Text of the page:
When it comes to successful crops, the seed is the key, according to John Rickertsen, a NDSU REC Research Agronomist in Hettinger.
So much so that he had two afternoon sections at the annual Hettinger County Crop and Livestock Improvement meeting Friday (Feb. 1) at the Memorial Hall in New England.
The group has an annual meeting every year to highlight the latest developments in business management, crop and seed production, and animal husbandry, according to Hettinger County Extension agent Duaine Marxen.
Although the turnout was a little less than Marxen said he was hoping for, weather was playing a role in the attendance.
Rickertsen, an agronomist at the Hettinger Research Extension Center first discussed seed treatments and if they were worth the money. He followed that with a crop variety update to close out the meeting in New England.
According to Rickertsen, seed treatments have had a dramatic effect on farms and crops over the decades.
“In the 1930s, they (farmers) would have 30 to 40 percent yield losses from bunt,” he explained at the meeting, including how plant balls being hit by combines would release clouds of spores. Years ago, those clouds of spores could ignite and cause fires in the wheat fields.
“This (bunt) used to be a huge problem until they started using seed treatments. Now, it is something we’ll occasionally see, but because we are using treatments … or using certified seed, we have gotten away from that,” he said.
There is a large number of fungi, which can cause problems for wheat in North Dakota, according to Rickertsen. Common root rot can be a big problem for wheat crops in the High Plains, he explained to the audience attending the annual meeting.
When a crop has problems, it usually is not one thing, he said. “Usually there is more than one problem, like root rot complex.”
The fungicides, like herbicides, have resistance numbers so if they have the same number, they have the same chemistry, according to Rickertsen. Some compounds may help with one problem, but not another.
“We are combining things now so that we can get a broad spectrum of control,” he explained.
He showed results of studies on spring wheat, including ones with small grain on small grain in western North Dakota. “I averaged, with seed treatments, gains between six and 6.6 percent increase in stand,” he said, noting that in some places it was much higher.
“With seed treatments, I think most times, it pays to put those on there,” he said. “I see those as money worth increasing. It doesn’t always increase the yield, but you can’t control what the rest of the season is like, too. They are still doing the seed treatment trials,” Rickertsen said.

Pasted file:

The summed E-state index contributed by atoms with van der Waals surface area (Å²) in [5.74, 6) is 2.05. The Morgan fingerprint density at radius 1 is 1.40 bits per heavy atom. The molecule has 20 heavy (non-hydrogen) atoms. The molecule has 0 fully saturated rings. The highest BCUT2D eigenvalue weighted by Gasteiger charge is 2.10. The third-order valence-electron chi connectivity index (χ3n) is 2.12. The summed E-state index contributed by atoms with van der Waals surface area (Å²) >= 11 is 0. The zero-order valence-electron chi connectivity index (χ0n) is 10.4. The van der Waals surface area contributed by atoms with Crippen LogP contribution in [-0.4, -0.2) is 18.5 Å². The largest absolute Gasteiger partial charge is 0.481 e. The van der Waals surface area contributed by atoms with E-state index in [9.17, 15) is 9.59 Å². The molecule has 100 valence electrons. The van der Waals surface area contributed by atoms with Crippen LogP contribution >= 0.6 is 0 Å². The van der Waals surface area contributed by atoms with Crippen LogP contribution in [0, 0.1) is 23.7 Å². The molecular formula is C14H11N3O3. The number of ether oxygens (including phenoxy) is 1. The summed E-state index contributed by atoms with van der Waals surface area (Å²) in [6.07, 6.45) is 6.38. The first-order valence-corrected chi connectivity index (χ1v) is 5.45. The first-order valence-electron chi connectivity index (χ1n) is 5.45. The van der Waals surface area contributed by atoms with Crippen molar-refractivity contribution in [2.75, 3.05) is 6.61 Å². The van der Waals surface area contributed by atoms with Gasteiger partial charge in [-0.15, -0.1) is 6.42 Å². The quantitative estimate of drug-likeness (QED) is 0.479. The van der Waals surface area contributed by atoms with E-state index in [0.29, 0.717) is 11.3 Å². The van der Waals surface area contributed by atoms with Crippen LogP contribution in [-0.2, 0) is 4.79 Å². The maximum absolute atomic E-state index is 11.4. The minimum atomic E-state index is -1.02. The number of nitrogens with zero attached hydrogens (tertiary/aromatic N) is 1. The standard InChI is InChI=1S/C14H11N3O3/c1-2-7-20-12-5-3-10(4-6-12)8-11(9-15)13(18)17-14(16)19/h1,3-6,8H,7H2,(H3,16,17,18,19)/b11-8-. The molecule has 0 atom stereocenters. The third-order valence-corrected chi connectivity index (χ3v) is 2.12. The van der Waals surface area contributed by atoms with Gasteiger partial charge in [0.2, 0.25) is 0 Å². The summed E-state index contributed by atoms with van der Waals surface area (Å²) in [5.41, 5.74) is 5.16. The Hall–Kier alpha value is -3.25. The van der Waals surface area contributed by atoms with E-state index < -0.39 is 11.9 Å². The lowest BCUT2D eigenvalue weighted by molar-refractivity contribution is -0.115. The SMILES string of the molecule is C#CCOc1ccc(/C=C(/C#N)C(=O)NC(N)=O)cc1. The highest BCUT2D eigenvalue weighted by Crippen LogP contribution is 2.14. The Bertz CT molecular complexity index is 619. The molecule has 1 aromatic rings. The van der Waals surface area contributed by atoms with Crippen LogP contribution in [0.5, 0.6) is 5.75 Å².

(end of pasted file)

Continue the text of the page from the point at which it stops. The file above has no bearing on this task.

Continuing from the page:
Wireworms are one of the biggest problems with wheat, he added.
“Biologicals have become a really big thing,” he said. “This is a really broad area.
Crop rotation has a really big impact on the amount of disease they have down in that soil. Crop rotation does a lot, especially when we are looking at crown rot and root rot,” he said.
When corn is added to a rotation, it helps with the yield, he said. “When I added a sunflower or safflower into that rotation, we’re gaining 10 bushels.”
He said that when he threw a broadleaf into the road, it really breaks up the issues with the crown and root rot.
“It is amazing, the biologicals are really going to be happening. The big companies are getting behind it now. They are releasing stuff in other parts of the world – China and Europe – that they have not released here yet,” he said.
Crop variety update
When it came to varieties, the area had a tough year, according to Rickertsen.
“In Hettinger, we had a very dry May-June. The temperatures were pretty decent, except for last February when it got really cold. Kind of like we have right now. It kind of made me question why I moved here from the south, “ he added with a chuckle.
In addition, there was crop damage from a hailstorm in the early summer.
With more businesses involved, there are more choices available for farmers to choose from, he added. “We get a lot of varieties released every year. It had been about 10 a year, but look at last year. Only two of them were university varieties. The rest of these were privates,” he said as he posted an image of far more than a dozen varieties on a graph.
Rickertsen showed graphs, which compared high quality and yield with the different varieties now available to farmers. Each of the graphs showed the strengths ands weaknesses of the different crop choices.